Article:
I’ve been walking almost daily in the mornings for several years now.
My routine has changed a bit lately, as I now walk with Kookie, our Pomeranian puppy. He is experiencing spring in downtown Newnan for the first time.
I love the appearance of spring and the nearness of Easter, which always speaks to me of new beginnings. I was born the day before Easter, so perhaps that accounts for my lifelong love of spring flowers – even with the pollen that creates some allergy problems for me now.
Along our route in the morning, Kookie and I encounter numerous vistas framed by limbs with white dogwood blossoms. Pink dogwoods are my favorites, and there are a few of them along our route, too.
The azaleas and rhododendrons offer a wide palette – snowy white, several shades of pink, soft and deep purples and a bold yellow that I particularly admire.
While much of our walk is the same day to day, there are changes taking place, too. Kookie and I walk down Broad Street, and the progress on Central Baptist Church’s addition is part of our daily observations – though I suspect I am more interested than Kookie.
God’s artwork is the best, but I am also thankful for all the manmade beauty that makes downtown so attractive. The architectural details on the buildings have always interested me, and I still occasionally discover some new pattern or imagery among the weathered bricks.
Then there is the art, both permanent and temporary. I particularly love the large mural on the side of Vinylyte.
Newnan’s governors, W.Y. Atkinson and Ellis Arnall, are there, near some ladies strolling at Dunaway Gardens. There’s the courthouse that preceded the one we have now. In a nod to Newnan’s role as a hospital town during the Civil War, there’s a scene – clearly plucked from “Gone With the Wind” – of Melanie and Scarlett tending the sick. Above them is the visage of Dr. John Henry Jordan, Coweta County’s first black doctor.
My cousin and friend, Earlene Scott, allowed that mural to be painted on her building years ago, and I certainly appreciate her and the property owners who have allowed the more recent murals – the fanciful floral design on Washington Street, the girl blowing bubbles facing Brown Street and the colorful, perpetually playing band on Spring Street.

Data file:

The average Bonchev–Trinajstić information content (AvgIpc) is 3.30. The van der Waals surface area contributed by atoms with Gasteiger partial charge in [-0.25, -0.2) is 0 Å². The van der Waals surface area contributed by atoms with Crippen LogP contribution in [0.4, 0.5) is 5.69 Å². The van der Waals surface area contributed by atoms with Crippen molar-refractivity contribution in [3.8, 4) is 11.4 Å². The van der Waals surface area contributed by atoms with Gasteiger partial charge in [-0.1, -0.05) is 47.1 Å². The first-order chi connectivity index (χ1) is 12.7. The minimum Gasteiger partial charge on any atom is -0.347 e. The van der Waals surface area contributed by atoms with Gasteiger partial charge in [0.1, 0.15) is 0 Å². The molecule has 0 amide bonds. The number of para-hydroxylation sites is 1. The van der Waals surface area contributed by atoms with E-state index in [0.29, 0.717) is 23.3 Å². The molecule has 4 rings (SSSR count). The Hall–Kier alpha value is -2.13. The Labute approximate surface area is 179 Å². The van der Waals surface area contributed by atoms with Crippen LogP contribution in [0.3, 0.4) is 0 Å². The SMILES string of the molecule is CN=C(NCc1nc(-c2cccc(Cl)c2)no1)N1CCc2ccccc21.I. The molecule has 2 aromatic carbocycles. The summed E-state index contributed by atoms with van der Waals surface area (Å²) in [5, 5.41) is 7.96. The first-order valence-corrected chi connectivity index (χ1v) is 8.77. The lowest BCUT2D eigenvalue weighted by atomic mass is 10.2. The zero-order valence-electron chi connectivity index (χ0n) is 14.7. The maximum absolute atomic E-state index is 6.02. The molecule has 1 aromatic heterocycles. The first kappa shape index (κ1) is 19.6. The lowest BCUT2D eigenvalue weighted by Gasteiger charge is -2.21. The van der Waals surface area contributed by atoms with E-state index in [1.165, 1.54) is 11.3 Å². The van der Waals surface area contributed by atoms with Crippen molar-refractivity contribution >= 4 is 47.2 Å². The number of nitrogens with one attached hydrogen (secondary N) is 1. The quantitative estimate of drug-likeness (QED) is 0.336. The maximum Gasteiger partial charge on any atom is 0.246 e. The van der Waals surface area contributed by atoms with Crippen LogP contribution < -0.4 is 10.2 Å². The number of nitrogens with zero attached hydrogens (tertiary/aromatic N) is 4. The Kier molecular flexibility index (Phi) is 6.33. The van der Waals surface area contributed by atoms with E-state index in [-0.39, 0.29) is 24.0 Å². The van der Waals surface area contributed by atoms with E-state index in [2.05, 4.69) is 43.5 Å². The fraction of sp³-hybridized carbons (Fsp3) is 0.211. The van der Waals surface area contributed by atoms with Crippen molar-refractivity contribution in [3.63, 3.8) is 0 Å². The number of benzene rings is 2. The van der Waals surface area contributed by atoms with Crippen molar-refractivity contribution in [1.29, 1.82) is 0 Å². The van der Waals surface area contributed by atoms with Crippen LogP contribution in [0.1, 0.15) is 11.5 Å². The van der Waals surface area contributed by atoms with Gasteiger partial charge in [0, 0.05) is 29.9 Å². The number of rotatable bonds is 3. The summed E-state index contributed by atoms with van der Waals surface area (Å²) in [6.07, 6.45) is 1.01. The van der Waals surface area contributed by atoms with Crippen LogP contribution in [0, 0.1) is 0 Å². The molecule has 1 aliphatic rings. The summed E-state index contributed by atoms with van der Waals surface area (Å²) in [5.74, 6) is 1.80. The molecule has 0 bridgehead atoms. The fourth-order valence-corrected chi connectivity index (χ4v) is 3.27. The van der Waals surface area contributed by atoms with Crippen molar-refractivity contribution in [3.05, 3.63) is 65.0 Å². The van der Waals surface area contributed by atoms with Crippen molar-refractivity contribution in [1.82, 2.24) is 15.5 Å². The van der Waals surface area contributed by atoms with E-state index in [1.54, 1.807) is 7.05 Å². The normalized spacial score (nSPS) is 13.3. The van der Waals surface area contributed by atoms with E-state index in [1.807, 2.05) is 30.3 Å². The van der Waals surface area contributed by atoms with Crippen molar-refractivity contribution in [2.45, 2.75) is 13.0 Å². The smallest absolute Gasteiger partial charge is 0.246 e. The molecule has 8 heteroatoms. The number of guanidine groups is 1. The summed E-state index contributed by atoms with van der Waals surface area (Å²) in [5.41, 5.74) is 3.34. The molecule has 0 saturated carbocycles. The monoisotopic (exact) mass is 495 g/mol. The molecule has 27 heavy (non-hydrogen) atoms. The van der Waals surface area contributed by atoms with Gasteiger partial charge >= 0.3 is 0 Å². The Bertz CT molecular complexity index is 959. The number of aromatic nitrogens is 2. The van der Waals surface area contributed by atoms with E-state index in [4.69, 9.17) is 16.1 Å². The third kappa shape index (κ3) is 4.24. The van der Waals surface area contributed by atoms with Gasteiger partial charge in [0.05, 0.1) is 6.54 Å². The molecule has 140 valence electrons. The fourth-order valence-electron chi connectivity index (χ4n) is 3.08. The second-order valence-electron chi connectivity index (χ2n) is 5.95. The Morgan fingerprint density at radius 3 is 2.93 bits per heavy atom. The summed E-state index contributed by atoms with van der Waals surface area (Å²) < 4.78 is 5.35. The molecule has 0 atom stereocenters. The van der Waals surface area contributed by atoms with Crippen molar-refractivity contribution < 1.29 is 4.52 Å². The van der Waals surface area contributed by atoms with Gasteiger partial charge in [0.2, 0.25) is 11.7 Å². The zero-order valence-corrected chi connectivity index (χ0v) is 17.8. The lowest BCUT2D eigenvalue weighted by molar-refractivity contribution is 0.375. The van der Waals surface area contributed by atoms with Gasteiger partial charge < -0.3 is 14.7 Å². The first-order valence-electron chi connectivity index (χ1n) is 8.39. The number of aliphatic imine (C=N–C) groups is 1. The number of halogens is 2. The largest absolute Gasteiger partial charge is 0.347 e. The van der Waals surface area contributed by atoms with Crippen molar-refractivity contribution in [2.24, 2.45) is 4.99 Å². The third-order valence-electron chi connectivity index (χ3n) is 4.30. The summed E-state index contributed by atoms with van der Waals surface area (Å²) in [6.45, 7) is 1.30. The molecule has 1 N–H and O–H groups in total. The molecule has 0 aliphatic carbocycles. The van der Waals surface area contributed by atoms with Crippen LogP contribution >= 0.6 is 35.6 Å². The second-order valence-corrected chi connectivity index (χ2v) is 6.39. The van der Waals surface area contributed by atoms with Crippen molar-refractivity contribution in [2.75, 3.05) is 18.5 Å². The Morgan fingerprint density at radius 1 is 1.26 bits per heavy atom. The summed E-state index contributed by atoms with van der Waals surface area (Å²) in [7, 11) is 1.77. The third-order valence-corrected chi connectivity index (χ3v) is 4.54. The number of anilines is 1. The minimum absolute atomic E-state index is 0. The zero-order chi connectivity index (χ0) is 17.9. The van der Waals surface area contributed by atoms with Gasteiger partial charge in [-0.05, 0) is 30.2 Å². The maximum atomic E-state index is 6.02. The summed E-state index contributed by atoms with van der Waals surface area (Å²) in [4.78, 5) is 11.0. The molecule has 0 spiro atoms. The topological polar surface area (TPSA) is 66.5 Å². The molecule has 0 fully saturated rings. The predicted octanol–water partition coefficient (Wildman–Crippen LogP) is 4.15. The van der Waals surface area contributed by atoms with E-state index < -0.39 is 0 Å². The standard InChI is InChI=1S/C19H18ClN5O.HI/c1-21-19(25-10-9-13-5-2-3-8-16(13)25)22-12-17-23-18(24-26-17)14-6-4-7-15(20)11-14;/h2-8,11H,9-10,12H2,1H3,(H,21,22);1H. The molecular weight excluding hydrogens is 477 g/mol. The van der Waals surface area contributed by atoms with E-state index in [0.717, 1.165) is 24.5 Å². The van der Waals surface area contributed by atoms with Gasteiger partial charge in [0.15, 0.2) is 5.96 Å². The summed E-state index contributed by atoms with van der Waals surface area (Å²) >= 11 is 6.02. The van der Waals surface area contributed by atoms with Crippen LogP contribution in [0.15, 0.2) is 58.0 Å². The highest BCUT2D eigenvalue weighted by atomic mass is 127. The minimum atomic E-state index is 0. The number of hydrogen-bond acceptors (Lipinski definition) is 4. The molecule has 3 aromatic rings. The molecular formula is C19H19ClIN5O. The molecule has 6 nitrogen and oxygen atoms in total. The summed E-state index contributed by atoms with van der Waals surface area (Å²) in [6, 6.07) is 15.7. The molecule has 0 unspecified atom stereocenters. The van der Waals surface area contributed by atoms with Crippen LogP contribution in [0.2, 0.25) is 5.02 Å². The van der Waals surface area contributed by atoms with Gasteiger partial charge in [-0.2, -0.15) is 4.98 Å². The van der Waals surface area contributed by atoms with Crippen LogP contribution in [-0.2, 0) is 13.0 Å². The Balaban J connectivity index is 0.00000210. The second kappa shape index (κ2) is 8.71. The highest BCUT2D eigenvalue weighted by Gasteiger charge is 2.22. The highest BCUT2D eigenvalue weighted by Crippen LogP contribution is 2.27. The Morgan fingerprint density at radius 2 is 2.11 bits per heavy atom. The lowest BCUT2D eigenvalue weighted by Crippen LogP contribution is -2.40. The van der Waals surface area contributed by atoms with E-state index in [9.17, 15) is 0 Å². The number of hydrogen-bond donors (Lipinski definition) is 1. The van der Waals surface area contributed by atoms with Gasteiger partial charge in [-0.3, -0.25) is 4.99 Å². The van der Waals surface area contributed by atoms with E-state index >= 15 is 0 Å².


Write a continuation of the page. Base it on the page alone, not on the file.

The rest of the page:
Mary Beth Meehan’s “Seeing Newnan” banners have delighted some Cowetans and aggravated others. Lynn and I have enjoyed them – taking time after church last Sunday to ride through downtown to look at most of them before heading home. We’re hoping for a warm sunny afternoon this coming week, planning to take our granddaughters on a walking tour.
I expect we’ll have some interesting conversation about all the different kinds of people who make up the wonderful community in which we live.
When the next history of Coweta County is written, historians may well look at the first decades of the 21st century as a time of art – a time when pigs and pickups brought people to the square and ArtRez got some talented people to bring us poetry, portraits and sculpture.
It is wonderful to live, work – and walk – in a place that holds onto its history but also is perpetually the setting for new beginnings.
Winston Skinner is the news editor of The Newnan Times-Herald. He can be reached at firstname.lastname@example.org